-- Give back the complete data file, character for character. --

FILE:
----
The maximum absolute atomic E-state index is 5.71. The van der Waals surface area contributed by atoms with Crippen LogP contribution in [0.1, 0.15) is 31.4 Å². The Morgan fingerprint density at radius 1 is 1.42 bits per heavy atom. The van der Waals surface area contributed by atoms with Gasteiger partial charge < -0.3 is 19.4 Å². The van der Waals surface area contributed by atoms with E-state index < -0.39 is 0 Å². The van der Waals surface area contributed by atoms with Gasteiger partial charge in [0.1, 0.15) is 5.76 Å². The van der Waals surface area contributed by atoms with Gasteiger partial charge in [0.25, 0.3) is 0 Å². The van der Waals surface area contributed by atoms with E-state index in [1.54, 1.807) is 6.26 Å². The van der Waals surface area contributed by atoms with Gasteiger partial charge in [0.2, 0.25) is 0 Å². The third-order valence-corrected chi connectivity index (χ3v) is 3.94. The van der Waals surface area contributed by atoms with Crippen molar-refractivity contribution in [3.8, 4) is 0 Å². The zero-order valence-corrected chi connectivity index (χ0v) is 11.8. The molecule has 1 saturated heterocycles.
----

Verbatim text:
The maximum absolute atomic E-state index is 5.71. The van der Waals surface area contributed by atoms with Crippen LogP contribution in [0.1, 0.15) is 31.4 Å². The Morgan fingerprint density at radius 1 is 1.42 bits per heavy atom. The van der Waals surface area contributed by atoms with Gasteiger partial charge < -0.3 is 19.4 Å². The van der Waals surface area contributed by atoms with E-state index < -0.39 is 0 Å². The van der Waals surface area contributed by atoms with Gasteiger partial charge in [0.1, 0.15) is 5.76 Å². The van der Waals surface area contributed by atoms with Gasteiger partial charge in [0.25, 0.3) is 0 Å². The van der Waals surface area contributed by atoms with E-state index in [1.54, 1.807) is 6.26 Å². The van der Waals surface area contributed by atoms with Gasteiger partial charge in [0.2, 0.25) is 0 Å². The third-order valence-corrected chi connectivity index (χ3v) is 3.94. The van der Waals surface area contributed by atoms with Crippen molar-refractivity contribution in [3.8, 4) is 0 Å². The zero-order valence-corrected chi connectivity index (χ0v) is 11.8. The molecule has 1 saturated heterocycles.